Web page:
OpenJurist

876 F2d 895 Waxman v. E Luna L L

876 F.2d 895

RICO Bus.Disp.Guide 7232

Stanley R. WAXMAN, Plaintiff-Appellant,
v.
Donald E. LUNA, et al., Defendants,
L. Hall Hardaway, Jr., L. Hall Hardaway, Sr., Hardaway
Construction Company, Incorporation, Imperial
Associates, Incorporated, Defendants-Appellees.

No. 89-5563.

United States Court of Appeals, Sixth Circuit.

June 15, 1989.

Unpublished Disposition
NOTICE: Sixth Circuit Rule 24(c) states that citation of unpublished dispositions is disfavored except for establishing res judicata, estoppel, or the law of the case and requires service of copies of cited unpublished dispositions of the Sixth Circuit.

Before KENNEDY, NATHANIEL L. JONES and WELLFORD, Circuit Judges.

ORDER

1

This appeal has been referred to a panel of the court pursuant to Rule 9(a), Rules of the Sixth Circuit.

2

Examination of the papers before the court indicates that in February 1986, appellant, Stanley Waxman, filed a civil action for mail fraud and racketeering in the District Court for the Middle District of Tennessee. Appellees, L. Hall Hardaway, Jr., L. Hall Hardaway, Sr., Hardaway Construction Co., Inc., and Imperial Associates, Inc., as well as several other individuals and business entities were named as defendants. On March 6, 1989, the district court entered an order granting appellees' motion for summary judgment and dismissing appellant's claims against them. Appellees then moved that the district court certify that order as final and appealable pursuant to Fed.R.Civ.P. 54(b). By marginal notation on the face of that motion, the district court granted appellees' motion and appellant filed this appeal. As of this date, the district court has not rendered a final judgment disposing of appellant's claims against the remaining defendant on the merits.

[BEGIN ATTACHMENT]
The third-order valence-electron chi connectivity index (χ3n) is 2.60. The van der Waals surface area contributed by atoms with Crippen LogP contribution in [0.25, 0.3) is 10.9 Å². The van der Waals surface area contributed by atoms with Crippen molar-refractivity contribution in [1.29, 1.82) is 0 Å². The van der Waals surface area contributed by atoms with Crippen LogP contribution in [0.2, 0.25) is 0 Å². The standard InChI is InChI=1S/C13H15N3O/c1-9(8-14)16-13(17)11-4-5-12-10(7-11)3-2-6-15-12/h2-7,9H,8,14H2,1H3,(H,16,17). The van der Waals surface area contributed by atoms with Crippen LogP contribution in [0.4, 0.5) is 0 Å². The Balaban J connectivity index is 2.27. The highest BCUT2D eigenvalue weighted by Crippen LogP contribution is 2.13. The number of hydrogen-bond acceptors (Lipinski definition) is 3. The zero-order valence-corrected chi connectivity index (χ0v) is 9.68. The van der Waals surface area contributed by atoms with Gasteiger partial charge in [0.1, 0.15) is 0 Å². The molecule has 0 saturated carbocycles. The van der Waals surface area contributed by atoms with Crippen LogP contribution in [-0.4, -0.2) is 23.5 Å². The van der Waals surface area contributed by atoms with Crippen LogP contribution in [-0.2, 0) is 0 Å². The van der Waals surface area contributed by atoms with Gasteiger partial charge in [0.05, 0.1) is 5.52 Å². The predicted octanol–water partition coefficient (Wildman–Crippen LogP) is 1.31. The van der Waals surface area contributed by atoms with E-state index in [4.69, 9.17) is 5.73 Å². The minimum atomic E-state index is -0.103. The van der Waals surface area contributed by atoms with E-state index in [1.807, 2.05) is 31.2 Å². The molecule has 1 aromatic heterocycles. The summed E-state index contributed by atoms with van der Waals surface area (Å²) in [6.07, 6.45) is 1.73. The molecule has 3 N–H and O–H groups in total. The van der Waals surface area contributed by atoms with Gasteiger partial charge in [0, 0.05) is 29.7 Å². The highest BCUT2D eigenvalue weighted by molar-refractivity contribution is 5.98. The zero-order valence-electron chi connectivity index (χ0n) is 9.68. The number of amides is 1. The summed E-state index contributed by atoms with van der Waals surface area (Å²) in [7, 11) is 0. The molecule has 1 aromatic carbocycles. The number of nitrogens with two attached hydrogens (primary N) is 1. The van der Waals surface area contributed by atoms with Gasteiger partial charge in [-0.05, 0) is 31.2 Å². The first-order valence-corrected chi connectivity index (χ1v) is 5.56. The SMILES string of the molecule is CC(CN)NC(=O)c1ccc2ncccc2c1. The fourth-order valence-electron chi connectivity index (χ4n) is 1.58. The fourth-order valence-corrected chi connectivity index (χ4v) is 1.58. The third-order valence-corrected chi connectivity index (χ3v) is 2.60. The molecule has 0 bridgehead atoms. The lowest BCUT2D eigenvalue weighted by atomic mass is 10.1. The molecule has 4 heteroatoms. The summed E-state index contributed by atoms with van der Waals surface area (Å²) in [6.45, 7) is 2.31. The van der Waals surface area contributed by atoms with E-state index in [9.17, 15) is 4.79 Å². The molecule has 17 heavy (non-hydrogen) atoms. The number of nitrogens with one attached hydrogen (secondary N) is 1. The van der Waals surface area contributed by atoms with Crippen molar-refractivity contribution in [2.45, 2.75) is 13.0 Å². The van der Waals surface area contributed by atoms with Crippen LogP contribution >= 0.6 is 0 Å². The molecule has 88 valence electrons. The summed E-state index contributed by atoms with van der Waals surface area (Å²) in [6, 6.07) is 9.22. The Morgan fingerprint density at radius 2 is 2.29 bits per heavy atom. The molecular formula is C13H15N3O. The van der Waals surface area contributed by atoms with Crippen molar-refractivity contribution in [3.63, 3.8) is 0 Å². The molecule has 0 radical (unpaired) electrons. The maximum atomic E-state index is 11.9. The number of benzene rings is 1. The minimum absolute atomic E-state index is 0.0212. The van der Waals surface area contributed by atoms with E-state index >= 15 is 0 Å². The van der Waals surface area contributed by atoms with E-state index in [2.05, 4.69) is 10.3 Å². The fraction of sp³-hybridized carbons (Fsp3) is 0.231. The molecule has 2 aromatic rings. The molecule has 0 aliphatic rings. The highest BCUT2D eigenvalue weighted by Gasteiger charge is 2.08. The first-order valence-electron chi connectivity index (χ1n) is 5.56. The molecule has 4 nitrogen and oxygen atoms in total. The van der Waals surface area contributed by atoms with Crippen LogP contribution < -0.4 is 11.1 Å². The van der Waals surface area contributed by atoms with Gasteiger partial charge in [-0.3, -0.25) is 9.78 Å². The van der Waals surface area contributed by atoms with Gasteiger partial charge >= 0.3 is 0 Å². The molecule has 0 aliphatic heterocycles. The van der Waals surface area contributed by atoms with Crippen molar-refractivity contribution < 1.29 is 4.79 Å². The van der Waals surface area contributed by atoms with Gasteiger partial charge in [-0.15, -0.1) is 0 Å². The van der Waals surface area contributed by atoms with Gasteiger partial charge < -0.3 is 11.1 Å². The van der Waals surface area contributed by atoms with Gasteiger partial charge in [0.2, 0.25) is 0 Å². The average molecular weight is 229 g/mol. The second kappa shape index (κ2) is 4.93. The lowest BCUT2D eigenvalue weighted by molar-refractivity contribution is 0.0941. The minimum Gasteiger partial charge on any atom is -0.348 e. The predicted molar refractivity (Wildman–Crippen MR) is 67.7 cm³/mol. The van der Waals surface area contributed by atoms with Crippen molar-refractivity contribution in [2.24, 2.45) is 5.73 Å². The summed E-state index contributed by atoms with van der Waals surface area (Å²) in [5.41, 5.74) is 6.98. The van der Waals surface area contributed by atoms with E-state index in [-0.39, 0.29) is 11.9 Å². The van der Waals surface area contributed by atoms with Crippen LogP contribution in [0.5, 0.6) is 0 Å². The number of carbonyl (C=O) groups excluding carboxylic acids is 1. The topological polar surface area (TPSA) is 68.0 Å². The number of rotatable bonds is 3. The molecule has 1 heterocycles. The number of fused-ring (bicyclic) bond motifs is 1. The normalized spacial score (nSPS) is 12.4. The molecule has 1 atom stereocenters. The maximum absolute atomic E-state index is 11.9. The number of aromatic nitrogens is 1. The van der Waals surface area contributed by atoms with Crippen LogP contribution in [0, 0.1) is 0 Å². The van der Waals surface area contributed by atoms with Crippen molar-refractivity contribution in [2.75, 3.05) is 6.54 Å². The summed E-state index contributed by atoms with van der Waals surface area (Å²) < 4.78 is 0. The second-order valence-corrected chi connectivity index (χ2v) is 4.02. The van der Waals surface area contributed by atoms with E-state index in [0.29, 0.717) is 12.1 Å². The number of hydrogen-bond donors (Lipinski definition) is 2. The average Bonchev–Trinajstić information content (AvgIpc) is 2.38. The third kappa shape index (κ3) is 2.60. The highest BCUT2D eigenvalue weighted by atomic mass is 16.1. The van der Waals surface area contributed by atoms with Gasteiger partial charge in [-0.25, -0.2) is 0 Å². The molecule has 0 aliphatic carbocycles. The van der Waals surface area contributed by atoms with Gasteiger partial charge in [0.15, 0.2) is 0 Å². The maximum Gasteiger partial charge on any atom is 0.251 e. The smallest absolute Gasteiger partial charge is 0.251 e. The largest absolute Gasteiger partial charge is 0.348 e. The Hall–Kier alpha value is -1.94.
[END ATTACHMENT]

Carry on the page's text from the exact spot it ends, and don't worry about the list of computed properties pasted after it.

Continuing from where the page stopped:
3

This court lacks jurisdiction over the appeal. Specifically, absent a certification pursuant to Fed.R.Civ.P. 54(b), this court's jurisdiction does not extend to orders of the district court which dispose of fewer than all of the claims against all of the parties. Liberty Mut. Ins. Co. v. Wetzel, 424 U.S. 737, 744 (1976); Solomon v. Aetna Life Ins. Co., 782 F.2d 58, 59 (6th Cir.1986). Even when the district court has provided the necessary certification, this court remains under an obligation to inquire into its own jurisdiction which it should decline to exercise over any case which the district court has improvidently certified as immediately appealable under Fed.R.Civ.P. 54(b). Scarbrough v. Perez, No. 87-5511, slip op. at 4-5 (6th Cir. Mar. 22, 1989); Knafel v. Pepsi Cola Bottlers of Akron, Inc., 850 F.2d 1155, 1158-59 (6th Cir.1988). Furthermore, in certifying an order as final and appealable under Fed.R.Civ.P. 54(b), the district court must not merely recite the language contained in that rule, but must also articulate the reasons underlying its determination that its order is final and appealable and presents no just cause for delay. The failure to provide that analysis deprives this court of jurisdiction. Scarbrough, slip op. at 4-5; Corrosioneering, Inc. v. Thyssen Environmental Systems, Inc., 807 F.2d 1279, 1282-83 (6th Cir.1986).

4

The district court's certification in this case clearly does not comply with those standards. In particular, the district court did not provide any analysis in justification of its decision to grant the Fed.R.Civ.P. 54(b) certification, but merely indicated by means of a two-word marginal notation its belief that its order dismissing appellant's claims against appellees was final and appealable despite the continued pendency of his remaining claims. Moreover, appellees' motion for the required certification provides no additional guidance as to the basis of the district court's decision as it only recites the language contained in Fed.R.Civ.P. 54(b).

5

Accordingly, it is ORDERED that the appeal be and hereby is dismissed for lack of jurisdiction. Rule 9(b)(1), Rules of the Sixth Circuit.